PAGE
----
Ten... over-ear headphones
Sony's XB500s provide further evidence of why spending a bit extra on over-ear headphones pays in the end. It's not that they're rubbish, but they just don't come close to the higher-priced models tested here. Also, they lanyard style cabling – a wire from each earpiece – and these are fixed, unattractive and far from satisfying. One the plus side, the cables are flat so do avoid knots.
If bass is what you're after, then these do what they say on the tin. Described as "extra bass" the bass is quite pronounced and it would be daft to criticise them for this design quality. As nice as it is to be able to have a superb low-end response though, the XB500s labour the point too much, neglecting higher frequencies in the process. Sound is too unbalanced for my liking.
Despite that, the XB500s are very snug, with faux-leather pads acting as huge pillows on each ear. They offer effective noise isolation too and remain comfortable during long listening periods. For under £60, I'd feel rotten marking them down too much and having heard some of the dodgy-branded equivalents; they're not so bad for the price. However, they just lack refinement on the grand scale of things.
Reg Rating 60%
More info Sony
V-Moda Crossfade LP
V-Moda is a new player in the headphone market and apparently, the company has been touring with various DJs and musicians in a bid to improve its take on acoustics and ergonomics. The Crossfade LPs are the company's first attempt at over-ear cans and the four years research that went into them are evident, to a degree.
The look is somewhat gothic, with metal plates on the sides and a hexagonal shape, which appears pretty cool at first glance. They come in a fancy case with everything neatly tucked inside and the inclusion of detachable fibre weave cables, among them one with a built-in mic and mobile phone control, which is a bonus.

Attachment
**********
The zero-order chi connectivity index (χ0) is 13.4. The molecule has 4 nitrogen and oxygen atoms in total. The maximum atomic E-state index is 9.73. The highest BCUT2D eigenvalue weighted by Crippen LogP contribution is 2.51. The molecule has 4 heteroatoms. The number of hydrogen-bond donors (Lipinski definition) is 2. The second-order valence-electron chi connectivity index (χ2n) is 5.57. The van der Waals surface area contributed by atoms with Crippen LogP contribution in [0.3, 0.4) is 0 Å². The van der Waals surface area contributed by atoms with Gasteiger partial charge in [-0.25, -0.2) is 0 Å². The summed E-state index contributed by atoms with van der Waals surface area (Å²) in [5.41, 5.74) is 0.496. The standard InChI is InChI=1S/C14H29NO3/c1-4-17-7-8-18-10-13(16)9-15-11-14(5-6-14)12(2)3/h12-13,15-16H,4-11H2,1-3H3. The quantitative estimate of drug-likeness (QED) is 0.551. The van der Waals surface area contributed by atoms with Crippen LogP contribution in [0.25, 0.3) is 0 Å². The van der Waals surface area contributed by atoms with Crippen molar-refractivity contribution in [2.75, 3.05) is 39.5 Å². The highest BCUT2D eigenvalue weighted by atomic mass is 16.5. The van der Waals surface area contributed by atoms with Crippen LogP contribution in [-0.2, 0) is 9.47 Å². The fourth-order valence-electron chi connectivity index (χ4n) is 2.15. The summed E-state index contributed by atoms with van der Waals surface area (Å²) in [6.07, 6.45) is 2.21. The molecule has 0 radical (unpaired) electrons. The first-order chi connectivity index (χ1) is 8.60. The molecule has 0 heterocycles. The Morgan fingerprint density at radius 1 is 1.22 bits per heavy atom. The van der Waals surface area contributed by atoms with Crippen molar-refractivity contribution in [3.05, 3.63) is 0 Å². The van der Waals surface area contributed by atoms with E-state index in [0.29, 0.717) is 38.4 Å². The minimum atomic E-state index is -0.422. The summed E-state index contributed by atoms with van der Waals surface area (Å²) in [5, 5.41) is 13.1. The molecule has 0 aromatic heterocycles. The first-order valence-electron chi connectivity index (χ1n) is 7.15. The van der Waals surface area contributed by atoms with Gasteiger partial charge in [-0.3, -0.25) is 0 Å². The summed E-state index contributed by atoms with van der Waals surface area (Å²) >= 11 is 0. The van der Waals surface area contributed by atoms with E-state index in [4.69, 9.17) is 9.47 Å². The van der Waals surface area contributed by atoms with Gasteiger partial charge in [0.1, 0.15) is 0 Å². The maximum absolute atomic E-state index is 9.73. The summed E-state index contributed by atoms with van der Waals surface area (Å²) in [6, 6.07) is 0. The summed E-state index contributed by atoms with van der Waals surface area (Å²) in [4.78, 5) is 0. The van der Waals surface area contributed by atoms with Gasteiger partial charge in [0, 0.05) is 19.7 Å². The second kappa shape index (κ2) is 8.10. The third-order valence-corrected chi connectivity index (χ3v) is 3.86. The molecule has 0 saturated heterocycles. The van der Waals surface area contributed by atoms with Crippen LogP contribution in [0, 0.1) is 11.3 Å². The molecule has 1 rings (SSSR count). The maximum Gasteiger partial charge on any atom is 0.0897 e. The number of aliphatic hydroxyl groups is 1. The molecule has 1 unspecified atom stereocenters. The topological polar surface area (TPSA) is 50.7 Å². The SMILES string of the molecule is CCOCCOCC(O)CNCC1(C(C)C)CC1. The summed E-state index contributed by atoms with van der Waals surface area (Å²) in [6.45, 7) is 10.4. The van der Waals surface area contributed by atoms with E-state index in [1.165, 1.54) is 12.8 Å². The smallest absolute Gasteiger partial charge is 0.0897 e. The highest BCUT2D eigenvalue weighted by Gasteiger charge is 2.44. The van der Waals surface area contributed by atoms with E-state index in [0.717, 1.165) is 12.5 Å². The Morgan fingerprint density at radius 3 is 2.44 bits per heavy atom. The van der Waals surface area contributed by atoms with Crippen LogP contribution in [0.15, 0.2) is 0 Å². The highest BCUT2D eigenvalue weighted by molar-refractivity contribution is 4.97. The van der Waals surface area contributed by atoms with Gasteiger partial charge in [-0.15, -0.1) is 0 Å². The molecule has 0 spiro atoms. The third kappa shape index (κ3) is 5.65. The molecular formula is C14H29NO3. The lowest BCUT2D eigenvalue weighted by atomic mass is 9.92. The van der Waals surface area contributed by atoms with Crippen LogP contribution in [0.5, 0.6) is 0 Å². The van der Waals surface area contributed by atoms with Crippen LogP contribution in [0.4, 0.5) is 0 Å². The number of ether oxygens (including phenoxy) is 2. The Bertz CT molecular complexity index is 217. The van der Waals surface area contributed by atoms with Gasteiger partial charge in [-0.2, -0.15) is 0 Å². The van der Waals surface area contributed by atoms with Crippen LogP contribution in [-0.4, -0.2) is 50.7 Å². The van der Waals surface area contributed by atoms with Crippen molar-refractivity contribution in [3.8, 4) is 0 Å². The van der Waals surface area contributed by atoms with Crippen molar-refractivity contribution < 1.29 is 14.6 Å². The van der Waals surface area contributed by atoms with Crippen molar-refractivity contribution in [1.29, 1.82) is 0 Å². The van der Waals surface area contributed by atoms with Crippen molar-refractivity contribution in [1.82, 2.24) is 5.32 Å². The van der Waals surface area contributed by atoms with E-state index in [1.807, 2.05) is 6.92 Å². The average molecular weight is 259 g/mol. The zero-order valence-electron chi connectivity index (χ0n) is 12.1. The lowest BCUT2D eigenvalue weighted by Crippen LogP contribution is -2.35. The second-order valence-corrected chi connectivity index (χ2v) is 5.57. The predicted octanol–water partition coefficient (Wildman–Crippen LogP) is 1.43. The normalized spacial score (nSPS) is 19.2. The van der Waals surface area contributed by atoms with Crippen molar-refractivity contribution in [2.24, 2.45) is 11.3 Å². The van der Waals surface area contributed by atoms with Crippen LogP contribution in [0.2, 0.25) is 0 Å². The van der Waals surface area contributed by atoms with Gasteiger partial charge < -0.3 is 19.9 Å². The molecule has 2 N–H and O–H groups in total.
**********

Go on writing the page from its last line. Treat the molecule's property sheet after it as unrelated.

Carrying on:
The leather padding offers a pleasant fit, but I found they hurt my ears after about half an hour of listening. This wasn't due to the design itself, but more likely a result of the penetrating sound they deliver. The Crossfades are very noise isolating and don't leak huge amounts of sound either, but it's all a bit too bass-heavy. Even though there is also a crisp top-end, it doesn't quite balance things out enough, but at least it does reflect a decent frequency range.
These sound great with hiphop and dance music, but look like they should be ideal for heavy metal and punk. They're not bad, but leave a lot to be desired. Originally, I think the Crossfades were overpriced, but costs have dropped considerably and they can now be picked up for half the RRP, if you shop around. If you can find yourself a bargain and need noise isolation then they could be worth it. ®
Reg Rating 75%
More info V-Moda
Sponsored: Today’s most dangerous security threats